pool

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Pool

In capital budgeting, the concept that investment projects are financed out of a pool of bonds, preferred stock, and common stock, and a weighted-average cost of capital must be used to calculate investment returns. In insurance, a group of insurers who share premiums and losses in order to spread risk. In investments, the combination of funds for the benefit of a common project, or a group of investors who use their combined influence to manipulate prices.

Pool

1. A group of financial instruments that may be placed into the same investment vehicle. A major example is a mortgage pool, which consists of mortgages that are divided up and placed into large groups to be sold as securities.

2. Funds that a group of investors put together to invest for mutual benefit. A major example of a pooled fund is a mutual fund.

pool

1. A temporary affiliation of two or more people in an attempt to manipulate a security's price and/or volume. The pool is necessary in order to acquire the capital needed to manipulate a stock having a large market value. Pools were especially popular in the 1920s and early 1930s but now have been regulated out of existence. See also blind pool, trading pool.

pool

A group of mortgage loans used as security for a bond issue. See collateralized mortgage backed securities.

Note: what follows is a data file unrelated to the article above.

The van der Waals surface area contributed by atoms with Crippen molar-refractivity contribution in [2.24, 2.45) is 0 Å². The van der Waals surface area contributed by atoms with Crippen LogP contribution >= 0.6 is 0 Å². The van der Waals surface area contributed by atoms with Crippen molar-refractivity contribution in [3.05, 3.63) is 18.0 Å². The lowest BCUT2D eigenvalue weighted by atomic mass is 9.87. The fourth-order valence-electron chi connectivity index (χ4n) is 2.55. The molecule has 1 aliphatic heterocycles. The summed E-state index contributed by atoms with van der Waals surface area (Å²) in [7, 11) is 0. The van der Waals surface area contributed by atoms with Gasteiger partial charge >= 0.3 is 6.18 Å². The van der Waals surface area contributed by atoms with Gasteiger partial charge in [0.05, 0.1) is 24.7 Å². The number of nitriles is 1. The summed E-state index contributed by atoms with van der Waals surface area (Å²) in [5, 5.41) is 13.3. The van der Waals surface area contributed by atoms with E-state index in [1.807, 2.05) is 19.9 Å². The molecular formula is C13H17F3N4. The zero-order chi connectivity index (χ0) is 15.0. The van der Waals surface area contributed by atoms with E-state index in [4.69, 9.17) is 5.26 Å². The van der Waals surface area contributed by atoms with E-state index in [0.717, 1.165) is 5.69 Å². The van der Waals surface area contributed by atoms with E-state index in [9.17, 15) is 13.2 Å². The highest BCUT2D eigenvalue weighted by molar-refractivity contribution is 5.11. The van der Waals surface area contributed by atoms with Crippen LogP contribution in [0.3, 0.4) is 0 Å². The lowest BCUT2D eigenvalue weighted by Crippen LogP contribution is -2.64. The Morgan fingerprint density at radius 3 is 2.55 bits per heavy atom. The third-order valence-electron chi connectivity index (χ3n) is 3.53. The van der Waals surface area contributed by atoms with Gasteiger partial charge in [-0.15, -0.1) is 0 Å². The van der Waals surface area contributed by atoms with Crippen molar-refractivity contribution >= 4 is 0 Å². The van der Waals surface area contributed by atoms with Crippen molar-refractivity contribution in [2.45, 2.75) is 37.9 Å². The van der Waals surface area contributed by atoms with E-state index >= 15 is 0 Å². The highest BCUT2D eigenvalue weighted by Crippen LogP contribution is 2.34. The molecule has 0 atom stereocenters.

References in periodicals archive ?
In nonfertilized plants, [approximately equal to]70% of the amino acid pool (which accounts for the majority of seasonal variation in rhizome N) was depleted during early-season retranslocation to shoots, and additional current-year N uptake was required to meet roughly half of the N demand for aboveground growth.
The amount of glycine in the free amino acid pool increased significantly during development (ANOVA: [F.
Glycine content in free amino acid pools and protein
is ubiquitously expressed and functions to accumulate lysine and arginine into the intracellular amino acid pools for use in nitrogen metabolism (Verrey et al.
Intracellular free amino acid pools function in cell volume regulation (Pierce, 1982; Yancey et al.
Recovery of symbiotic algae after SDS washing, which is necessary to remove host contamination, is low (McAuley, 1986a), but unlike assays for enzyme activity, measurement of free amino acid pools by HPLC requires only small numbers of algae (the equivalent of [10.